As we have learned, SSGs are all about the build step. No one likes to wait a long time for their website to build. SSGs like Hugo and Zola are trying to create a build experience that is significantly faster than previous SSGs. Hugo is usually around 6 times faster than Jekyll and is even faster compared to Next.js or other framework-based SSGs. There are multiple reasons for this. First, Hugo and Zola are written in Go and Rust, respectively, rather than JavaScript or Ruby, which most other static site generators use. Go and Rust are much faster than Ruby and JavaScript because they use static types (along with manual garbage collection in Rust’s case) and are compiled beforehand. Second, they both are designed to use multithreading. Multithreading multiple allows tasks to run simultaneously by utilizing multiple CPU cores instead of running everything sequentially on one CPU core. Finally, Hugo and Zola simply focus on optimizing their code for fast build times.

While the SSGs mentioned before are currently the fastest SSGs by a large margin, there is still innovation for speed on the JavaScript framework-based front. One of the biggest bottlenecks in JavaScript framework-based SSGs is the bundling step. The first SSGs of this type primarily used Webpack, but many modern SSGs have started using next-gen bundlers like Vite, which help speed up builds by a large margin. Even SSGs like Next.js, which still use Webpack, are beginning to adopt faster elements like SWC instead of Babel and Terser. Astro is pretty notable in this as it both uses Vite and has migrated its core compiler to Go using WebAssembly.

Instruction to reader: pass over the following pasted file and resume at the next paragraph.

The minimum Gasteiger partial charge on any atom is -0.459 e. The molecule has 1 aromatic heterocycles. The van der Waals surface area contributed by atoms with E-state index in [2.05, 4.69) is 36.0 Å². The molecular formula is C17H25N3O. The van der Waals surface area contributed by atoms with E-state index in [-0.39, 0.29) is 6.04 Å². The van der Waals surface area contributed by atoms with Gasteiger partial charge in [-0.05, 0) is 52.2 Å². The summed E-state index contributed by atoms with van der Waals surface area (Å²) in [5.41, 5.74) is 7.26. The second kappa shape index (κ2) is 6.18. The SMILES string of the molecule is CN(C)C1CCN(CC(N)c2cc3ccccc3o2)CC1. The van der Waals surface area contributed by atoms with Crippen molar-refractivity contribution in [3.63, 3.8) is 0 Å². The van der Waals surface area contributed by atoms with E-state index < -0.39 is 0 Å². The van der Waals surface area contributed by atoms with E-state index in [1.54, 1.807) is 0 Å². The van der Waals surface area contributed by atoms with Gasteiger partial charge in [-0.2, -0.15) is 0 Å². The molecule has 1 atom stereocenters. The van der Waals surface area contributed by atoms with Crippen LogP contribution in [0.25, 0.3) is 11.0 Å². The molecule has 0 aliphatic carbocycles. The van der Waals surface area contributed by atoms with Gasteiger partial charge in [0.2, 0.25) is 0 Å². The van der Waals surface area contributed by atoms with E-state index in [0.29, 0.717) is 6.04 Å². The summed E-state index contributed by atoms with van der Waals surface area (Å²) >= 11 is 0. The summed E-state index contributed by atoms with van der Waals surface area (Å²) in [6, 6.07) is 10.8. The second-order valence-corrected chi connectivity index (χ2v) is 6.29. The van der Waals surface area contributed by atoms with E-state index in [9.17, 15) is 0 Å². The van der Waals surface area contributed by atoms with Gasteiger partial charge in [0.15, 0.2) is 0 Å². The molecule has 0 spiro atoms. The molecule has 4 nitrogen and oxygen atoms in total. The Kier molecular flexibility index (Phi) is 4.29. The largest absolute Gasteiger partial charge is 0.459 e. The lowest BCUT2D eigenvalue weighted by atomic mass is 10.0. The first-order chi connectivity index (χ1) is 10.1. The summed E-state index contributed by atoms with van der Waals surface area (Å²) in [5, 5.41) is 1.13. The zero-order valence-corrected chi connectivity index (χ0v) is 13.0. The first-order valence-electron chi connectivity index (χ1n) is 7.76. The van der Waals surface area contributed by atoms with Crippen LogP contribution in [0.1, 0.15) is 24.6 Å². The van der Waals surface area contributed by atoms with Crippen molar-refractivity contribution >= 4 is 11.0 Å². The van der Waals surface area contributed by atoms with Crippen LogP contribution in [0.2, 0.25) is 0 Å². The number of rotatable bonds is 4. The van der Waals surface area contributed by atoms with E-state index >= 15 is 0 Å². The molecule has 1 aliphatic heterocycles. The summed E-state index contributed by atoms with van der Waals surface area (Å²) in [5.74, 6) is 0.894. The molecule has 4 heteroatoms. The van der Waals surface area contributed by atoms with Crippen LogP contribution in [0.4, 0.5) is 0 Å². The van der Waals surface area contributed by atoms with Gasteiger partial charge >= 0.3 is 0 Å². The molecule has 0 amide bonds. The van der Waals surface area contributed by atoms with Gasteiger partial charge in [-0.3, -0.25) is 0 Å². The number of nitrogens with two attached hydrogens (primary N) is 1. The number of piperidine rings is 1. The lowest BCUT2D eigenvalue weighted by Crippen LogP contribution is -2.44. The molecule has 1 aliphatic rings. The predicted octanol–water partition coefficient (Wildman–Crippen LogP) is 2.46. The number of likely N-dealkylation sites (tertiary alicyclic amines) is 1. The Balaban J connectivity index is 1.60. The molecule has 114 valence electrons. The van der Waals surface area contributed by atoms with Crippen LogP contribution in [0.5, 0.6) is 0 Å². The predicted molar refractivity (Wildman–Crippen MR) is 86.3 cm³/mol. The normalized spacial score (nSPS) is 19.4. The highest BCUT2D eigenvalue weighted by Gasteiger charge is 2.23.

Partial Hydration

JavaScript is one of the most significant contributors to page bloat. If you use one of the SSGs that use a JavaScript framework, you are likely sending unnecessary JavaScript to the client. However, partial hydration can solve this. To understand why, let’s first look at what hydration is. Most JavaScript frameworks run code on both the build step and the client. The build step creates the HTML. However, interactivity is still needed. To solve this, they use hydration. Hydration uses client-side JavaScript to make static HTML interactive. Sounds good, right? The problem is that frameworks often send code for parts of the HTML that are not interactive. Doing that slows down page loading without actually changing anything.

The solution is partial hydration, which allows you to define what you want to hydrate. There are two forms of this, page-level and component-level. Page-level hydration is a form of partial hydration that works with SSGs like SvelteKit and allows partial hydration on a per-page basis. You can choose whether to include JavaScript for each page. However, you often want to include JavaScript, but only for one part of the page. To do this, you can use component-level partial hydration. Component-level hydration allows you to implement partial hydration in a significantly more granular way by defining precisely what components you want to hydrate. The most popular way of doing this is using the Islands Architecture, which Astro uses.

Conclusion

That is it! Hopefully, now you know a lot more about static site generators. If you want my personal recommendation, it is Astro, for the reasons I have mentioned in various parts of this article. If you liked this article, be sure to join the newsletter below and subscribe to the RSS feed. Thanks for reading!

Share

Sign up for updates

Get interesting posts about web development and more programming straight in your inbox!